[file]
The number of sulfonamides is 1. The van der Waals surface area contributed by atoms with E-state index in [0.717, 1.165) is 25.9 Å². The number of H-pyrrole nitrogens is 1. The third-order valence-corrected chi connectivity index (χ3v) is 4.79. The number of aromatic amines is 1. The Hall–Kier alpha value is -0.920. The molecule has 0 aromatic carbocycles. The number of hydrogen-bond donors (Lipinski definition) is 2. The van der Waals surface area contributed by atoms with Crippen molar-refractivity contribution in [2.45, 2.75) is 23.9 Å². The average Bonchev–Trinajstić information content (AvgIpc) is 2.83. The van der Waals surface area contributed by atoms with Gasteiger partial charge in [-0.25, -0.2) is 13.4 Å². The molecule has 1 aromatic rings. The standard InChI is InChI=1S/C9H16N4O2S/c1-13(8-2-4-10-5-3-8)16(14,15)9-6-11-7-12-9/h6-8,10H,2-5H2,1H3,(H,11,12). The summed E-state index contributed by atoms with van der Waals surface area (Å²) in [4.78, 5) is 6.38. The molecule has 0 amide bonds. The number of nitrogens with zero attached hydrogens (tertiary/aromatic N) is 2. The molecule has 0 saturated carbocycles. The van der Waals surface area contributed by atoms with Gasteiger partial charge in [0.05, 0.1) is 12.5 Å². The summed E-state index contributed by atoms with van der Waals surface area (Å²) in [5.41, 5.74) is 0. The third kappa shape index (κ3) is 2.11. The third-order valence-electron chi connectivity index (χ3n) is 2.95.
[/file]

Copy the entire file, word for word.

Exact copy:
The number of sulfonamides is 1. The van der Waals surface area contributed by atoms with E-state index in [0.717, 1.165) is 25.9 Å². The number of H-pyrrole nitrogens is 1. The third-order valence-corrected chi connectivity index (χ3v) is 4.79. The number of aromatic amines is 1. The Hall–Kier alpha value is -0.920. The molecule has 0 aromatic carbocycles. The number of hydrogen-bond donors (Lipinski definition) is 2. The van der Waals surface area contributed by atoms with Crippen molar-refractivity contribution in [2.45, 2.75) is 23.9 Å². The average Bonchev–Trinajstić information content (AvgIpc) is 2.83. The van der Waals surface area contributed by atoms with Gasteiger partial charge in [-0.25, -0.2) is 13.4 Å². The molecule has 1 aromatic rings. The standard InChI is InChI=1S/C9H16N4O2S/c1-13(8-2-4-10-5-3-8)16(14,15)9-6-11-7-12-9/h6-8,10H,2-5H2,1H3,(H,11,12). The summed E-state index contributed by atoms with van der Waals surface area (Å²) in [4.78, 5) is 6.38. The molecule has 0 amide bonds. The number of nitrogens with zero attached hydrogens (tertiary/aromatic N) is 2. The molecule has 0 saturated carbocycles. The van der Waals surface area contributed by atoms with Gasteiger partial charge in [0.05, 0.1) is 12.5 Å². The summed E-state index contributed by atoms with van der Waals surface area (Å²) in [5.41, 5.74) is 0. The third kappa shape index (κ3) is 2.11. The third-order valence-electron chi connectivity index (χ3n) is 2.95.